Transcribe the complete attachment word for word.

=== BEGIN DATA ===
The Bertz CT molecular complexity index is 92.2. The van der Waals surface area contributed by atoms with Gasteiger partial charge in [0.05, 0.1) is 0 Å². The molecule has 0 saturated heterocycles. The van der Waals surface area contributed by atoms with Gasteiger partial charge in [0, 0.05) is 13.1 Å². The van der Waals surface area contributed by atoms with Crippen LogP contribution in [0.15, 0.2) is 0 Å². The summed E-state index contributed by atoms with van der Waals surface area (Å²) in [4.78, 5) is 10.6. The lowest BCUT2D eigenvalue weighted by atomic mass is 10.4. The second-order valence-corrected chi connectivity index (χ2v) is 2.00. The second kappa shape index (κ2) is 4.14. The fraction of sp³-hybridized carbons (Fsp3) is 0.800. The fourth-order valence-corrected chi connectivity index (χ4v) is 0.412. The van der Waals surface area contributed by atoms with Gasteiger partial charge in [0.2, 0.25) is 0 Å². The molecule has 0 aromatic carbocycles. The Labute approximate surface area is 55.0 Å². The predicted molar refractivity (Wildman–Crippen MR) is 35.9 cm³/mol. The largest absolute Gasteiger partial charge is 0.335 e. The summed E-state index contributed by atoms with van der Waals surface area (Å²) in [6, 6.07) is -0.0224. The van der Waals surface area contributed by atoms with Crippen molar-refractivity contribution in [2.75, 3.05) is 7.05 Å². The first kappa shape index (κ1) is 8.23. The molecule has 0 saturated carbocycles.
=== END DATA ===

The Bertz CT molecular complexity index is 92.2. The van der Waals surface area contributed by atoms with Gasteiger partial charge in [0.05, 0.1) is 0 Å². The molecule has 0 saturated heterocycles. The van der Waals surface area contributed by atoms with Gasteiger partial charge in [0, 0.05) is 13.1 Å². The van der Waals surface area contributed by atoms with Crippen LogP contribution in [0.15, 0.2) is 0 Å². The summed E-state index contributed by atoms with van der Waals surface area (Å²) in [4.78, 5) is 10.6. The lowest BCUT2D eigenvalue weighted by atomic mass is 10.4. The second-order valence-corrected chi connectivity index (χ2v) is 2.00. The second kappa shape index (κ2) is 4.14. The fraction of sp³-hybridized carbons (Fsp3) is 0.800. The fourth-order valence-corrected chi connectivity index (χ4v) is 0.412. The van der Waals surface area contributed by atoms with Gasteiger partial charge in [0.2, 0.25) is 0 Å². The molecule has 0 aromatic carbocycles. The Labute approximate surface area is 55.0 Å². The predicted molar refractivity (Wildman–Crippen MR) is 35.9 cm³/mol. The largest absolute Gasteiger partial charge is 0.335 e. The summed E-state index contributed by atoms with van der Waals surface area (Å²) in [6, 6.07) is -0.0224. The van der Waals surface area contributed by atoms with Crippen molar-refractivity contribution in [2.75, 3.05) is 7.05 Å². The first kappa shape index (κ1) is 8.23. The molecule has 0 saturated carbocycles.